UNDER THE MICROSCOPE

How the analytics paint a clear picture of why Jose Altuve is struggling

Photo by Bob Levey/Getty Images

The face of the Houston Astros has struggled to start 2020. Jose Altuve is slashing .187/.265/.333. That's...well...not good. No, the struggles aren't because of trash cans or buzzers. It also isn't because of mechanics. Altuve's swing looks the same this year as it has since 2016, the first year he made significant swing changes compared to when he first got called up to the big leagues. Altuve's struggles this season are most directly attributable to issues in approach and plate discipline. This likely stems from some internal pressure to succeed, but nobody really knows the answer to that other than Altuve himself.

Altuve has always had elite bat-to-ball skills. He has a career contact % of 86% (this is buoyed a bit by the few seasons at the beginning of his career). Altuve's contact % has actually gotten worse every year since 2014, which is also around the time Altuve started to overhaul his swing to drive the baseball more, so he was okay with the extra bit of swing-and-miss. Altuve's contact % so far in 2020 is 78.6%, which is actually rather pedestrian.

Why is there so much more swing-and-miss in Altuve's game? It mostly has to do with plate discipline. Altuve's chase % is up over 3% from the last three seasons, meaning he's swinging at a lot more baseballs outside the strike zone. Conversely, his Z-Swing %, which is his swing percentage at pitches in the strike zone, is 3.5% worse than last season and 3% worse than his career mark. So, Altuve is swinging at pitches in the strike zone considerably less and pitches out of the strike zone considerably more. That isn't a recipe for success. What are the results?

Altuve's O-Contact %, which is his contact rate on pitches outside the strike zone, is 8% worse than it was last season, and 13% worse than his career mark. That is MASSIVE. While he has a reputation as a bad ball hitter, he's getting worse and worse at bad ball hitting. Damage is done on pitches in the zone, even for someone with the reputation of having elite bat-to-ball skills.

Within the zone, Altuve is just fine. His Z-Contact % is 90%, which is 3% better than last year. So, it isn't that Altuve is aging and can't catch up to pitches in the zone, or that he can't hit now that he doesn't know what's coming, it's that his pitch selection is worse, and that's probably because he's trying to be the hero.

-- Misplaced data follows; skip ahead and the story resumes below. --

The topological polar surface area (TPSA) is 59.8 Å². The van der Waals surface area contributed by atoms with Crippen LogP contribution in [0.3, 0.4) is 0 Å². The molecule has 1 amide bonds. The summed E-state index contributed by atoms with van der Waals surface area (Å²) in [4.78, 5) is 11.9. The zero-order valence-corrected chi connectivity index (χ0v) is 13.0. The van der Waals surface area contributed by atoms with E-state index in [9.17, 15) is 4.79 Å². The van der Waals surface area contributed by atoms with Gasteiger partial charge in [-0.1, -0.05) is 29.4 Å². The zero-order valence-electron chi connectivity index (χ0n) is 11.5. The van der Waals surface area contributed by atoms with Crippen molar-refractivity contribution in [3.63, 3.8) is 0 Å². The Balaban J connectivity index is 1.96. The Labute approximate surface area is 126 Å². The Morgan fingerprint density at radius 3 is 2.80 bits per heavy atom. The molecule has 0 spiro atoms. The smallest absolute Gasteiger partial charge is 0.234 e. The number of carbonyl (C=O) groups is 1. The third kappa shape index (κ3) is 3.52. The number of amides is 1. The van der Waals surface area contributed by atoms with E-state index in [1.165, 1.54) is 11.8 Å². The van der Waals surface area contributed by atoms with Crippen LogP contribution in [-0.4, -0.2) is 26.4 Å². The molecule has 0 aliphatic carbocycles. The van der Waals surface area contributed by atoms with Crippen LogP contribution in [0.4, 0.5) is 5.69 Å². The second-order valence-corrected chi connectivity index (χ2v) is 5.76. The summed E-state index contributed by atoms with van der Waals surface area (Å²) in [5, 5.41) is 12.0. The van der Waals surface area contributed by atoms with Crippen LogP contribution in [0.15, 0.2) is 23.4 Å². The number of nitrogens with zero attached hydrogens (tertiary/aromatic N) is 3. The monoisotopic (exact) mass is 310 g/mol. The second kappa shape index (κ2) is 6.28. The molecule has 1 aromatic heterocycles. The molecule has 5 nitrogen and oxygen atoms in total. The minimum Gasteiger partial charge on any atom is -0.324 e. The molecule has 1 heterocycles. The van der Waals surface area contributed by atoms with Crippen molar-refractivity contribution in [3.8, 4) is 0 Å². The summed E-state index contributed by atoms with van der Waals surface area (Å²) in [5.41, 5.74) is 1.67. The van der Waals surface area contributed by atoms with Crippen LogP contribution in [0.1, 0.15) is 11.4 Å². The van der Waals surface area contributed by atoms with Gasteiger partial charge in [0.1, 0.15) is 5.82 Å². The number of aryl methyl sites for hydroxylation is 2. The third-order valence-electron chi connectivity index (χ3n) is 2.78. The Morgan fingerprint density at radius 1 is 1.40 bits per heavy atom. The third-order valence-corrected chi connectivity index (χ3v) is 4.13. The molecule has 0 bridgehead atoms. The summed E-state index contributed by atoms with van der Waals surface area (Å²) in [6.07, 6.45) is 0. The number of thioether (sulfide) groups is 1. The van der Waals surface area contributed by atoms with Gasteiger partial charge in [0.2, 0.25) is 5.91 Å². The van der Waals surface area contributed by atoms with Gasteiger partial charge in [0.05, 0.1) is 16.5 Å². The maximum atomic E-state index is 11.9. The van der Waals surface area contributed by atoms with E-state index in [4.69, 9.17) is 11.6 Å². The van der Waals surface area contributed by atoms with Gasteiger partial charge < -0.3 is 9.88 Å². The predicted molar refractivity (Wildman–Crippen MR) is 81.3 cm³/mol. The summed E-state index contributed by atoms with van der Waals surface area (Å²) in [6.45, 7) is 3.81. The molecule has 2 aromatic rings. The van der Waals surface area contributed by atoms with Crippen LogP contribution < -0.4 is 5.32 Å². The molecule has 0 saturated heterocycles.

Altuve just needs to start being a little bit more selective, hunting for pitches he can drive, and then Astros fans will start seeing the Jose Altuve of old.

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Let him cook! Photo by Tim Warner/Getty Images

The Houston Rockets are in the midst of a rebuild. Jalen Green and Kevin Porter Jr are studs. KPJ just signed a four-year extension with the team. Other guys like Jabari Smith Jr, Kenyon Martin Jr, Alperen Sengun, Josh Christopher, Tari Eason, and Jae'Sean Tate are really good pieces to surround Green and KPJ with. The only issue with this group: they're REALLY young! Tate is the elder statesman at 27 of the young nucleus. Most are barely old enough to buy a drink. Some still aren't old enough! They're a bunch of green bananas waiting to turn yellow to slightly brown and be ripe enough for consumption.

We need to give it time. Just like bananas, they take time to ripen. Coach Stephen Silas is known for developing young players. His most prized student is the star player for that team in South Oklahoma up 45. Number 77 for that team credited Silas with helping him realize his All-Pro potential while Silas was a part of the coaching staff there. To a man, all his former players credit him with being a positive influence on their careers. So why are fans in a rush to get rid of him?

When you look at the Rockets' record over the last few years, it's gross. Sure, they've been a lottery team the last couple of seasons, but that was by design. As part of the Chris Paul and Russell Westbrook trades, they gave away pick swap rights. Had they not been that bad, they wouldn't have been able to draft Green or Smith Jr. Those two guys are building blocks for the future, along with KPJ. Giving those picks away would've put this team further down the totem pole of developing themselves into a contender. Losing pays off when you can hit on high lottery picks.

If you give a chef dirt, bread, ham, molded cheese, and spoiled mayo, can you expect anything else but a nasty ham sandwich? How about if the chef was given a steak that is almost rotten, potatoes with root growth, and spoiled butter? Could you expect a better meal than the sandwich? Yes! However, that meal may still cause a stomachache. Now, give said chef a full complement of gourmet groceries and guess what you'll get?

This is why I say let Silas cook. He's the perfect coach for this group of kids. He can teach them all the fundamentals of the game at this level and help them grow into their full potential. If there's a change to be made on the sidelines, move Silas into a front office role, but DO NOT get rid of him! Guys like him are too valuable. Why do you think Mark Cuban hated losing him, but knew he couldn't retain him because he had a head coach already? Cuban knew what he had in Silas and what Silas did for Luka Doncic. He can do something similar for the Rockets if given the time to work his magic.

Should Tilman Fertita find the need to move on, I'd look for a more experienced coach who can guide them from bottom of the playoff ladder into top four in the West and real contenders. For now, Silas is the head chef. Continue giving him the groceries he needs, and he'll continue giving these kids the lessons they need to develop. Changing the coach now could stunt their growth. Let him cook!

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